ModWright KWA100SE, AudioSolutions Rhapsody 200

Cueing up "Wind" from Øystein Sevåg's Caravan—spacious synth pedals, lyrical piano, soaring sax, meandering bass, broadly panned drums—the latter's heavily accented cracking grew more emphatic. Here my ALO-Audio rewired Audez'e planar-magnetic LCD-2 cans on Bakoon's AMP-11R in hi-gain mode fronted by Burson's Conductor as D/A converter eclipse my primary speaker system. With the LCD-2's stunning bass, Bakoon's unbelievable speed, Burson's tone density and elimination of all room interactions, uncut immediacy is higher and so are contrasts. Where things now moved a notch closer to that was in the percussive violence which counterpoints the new-age spacey backdrop so brilliantly (think Michael Shrieve's famous Transfer Station Blue). Slightly greater definition or impact again benefited the electric bass too as though each of its centipede feet left behind a somewhat deeper imprint. Sevåg's piano notes also blossomed a bit differently.

In order of audibility, I'd rate SOtM's three advantages as transient articulation followed by tone (harmonic envelope) and finally impressions related to stage depth. Compared to Cees Ruijtenberg's excellent component-powered Cypress-based OEM USB, the first of these qualities was most apparent on well-recorded transient-intense material. Guitar, piano and snotty trumpet—open or muted—were good examples. In terms of magnitude these were just a few percentage points. On gravitas the other two qualities receded yet further. Much depended on recording quality and the amount of attention which audible space had received from the studio engineers. As reader Ted Brady wrote, don't expect obviousness on every recording. The SOtM twins can't recover something from nothing.

At this level of the game it's about narrow victories. Slices get thinner and thinner. Given past exploits amongst which the battery-powered Audiophilleo 2 ranked highest, SOtM's best two-box answer with SuperClock upgrade does push the envelope. Perhaps that implies it's the current chart topper and crème de la crème of this category? You'd have to know them all to be sure. Be mindful also that over USB direct you'll need another quality digital cable preferably of the AES/EBU sort; and another spare power outlet.

On coin, call it $1.500 to be plug'n'go with SOtM's best. Many complete DACs cost less. Obviously this 'go-for-broke' solution demands appropriate hardware context before it becomes any sensible straight-faced reco. There really are many other things you ought to do first. That's nothing but standard boiler plate. It's true for everything once a system has matured to no longer include weak links or suffer gross room perturbations.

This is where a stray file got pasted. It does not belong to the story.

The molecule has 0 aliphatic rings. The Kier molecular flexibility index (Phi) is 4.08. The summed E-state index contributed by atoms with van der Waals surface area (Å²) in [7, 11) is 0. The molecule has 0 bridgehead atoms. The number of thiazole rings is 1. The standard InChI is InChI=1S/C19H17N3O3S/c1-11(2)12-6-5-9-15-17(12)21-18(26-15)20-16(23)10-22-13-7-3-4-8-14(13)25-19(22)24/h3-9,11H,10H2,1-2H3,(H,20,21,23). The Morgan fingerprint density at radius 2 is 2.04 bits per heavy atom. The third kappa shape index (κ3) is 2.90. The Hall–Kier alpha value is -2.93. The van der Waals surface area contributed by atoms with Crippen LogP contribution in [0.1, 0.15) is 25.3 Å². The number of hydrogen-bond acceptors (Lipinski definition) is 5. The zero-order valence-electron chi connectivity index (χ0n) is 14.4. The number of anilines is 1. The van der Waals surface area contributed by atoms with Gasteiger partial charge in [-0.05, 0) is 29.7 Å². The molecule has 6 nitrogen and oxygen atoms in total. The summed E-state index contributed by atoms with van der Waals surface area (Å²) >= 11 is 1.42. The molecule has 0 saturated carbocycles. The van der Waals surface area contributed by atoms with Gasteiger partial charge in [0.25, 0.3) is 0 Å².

In such a context upgrading a good amp to an even better one ought to net decisively bigger improvements than today's kit. But $7.500+ converters exist which coast on built-in USB-powered $60 OEM modules. Those types get flagged down hard by SOtM's best. Even in the context of Metrum's brilliant <€3.000 converter with optional USB installed, highly percussive rhythmically scintillating fare like Flamenco shows off what the dX-USB HD/mBPS-d2s combo does so very very well. The core benefit of higher time-domain fidelity at least to my ears is plain. Excitement! Music's encoded energy releases itself more vigorously. And that makes for more exciting auditions. So you might just have to opt in. If your current super DAC predates USB or excludes it by design—Ten Audio's TAD-1 comes to mind— this is an equally super way to add it.

Obviously we no more can hear time than we see empty space or air. Even so our sense of hearing is highly sensitive to timing errors. That's true even if we key in only on their effects and remain oblivious of true cause. Here this compact gear from South Korea plays to our innate sensitivity by reducing these common but subliminal errors. I think we ought to compliment the engineers at Soul Of the Music for advancing the state of the art in this still emerging sector. They also deserve kudos for making their offering a 3-step affair to allow us entry in financial stages; and for keeping the final total to something which for a SOTA effort does remain very fair. Those who prefer an integrated solution—batteries, super clock and USB transceiver all inside the main converter box—may consider SOtM's DAC or DAC/preamp. In fact given the impressive outcome of today's assignment, I'll put myself on the list for the latter once it becomes available...
SOtM website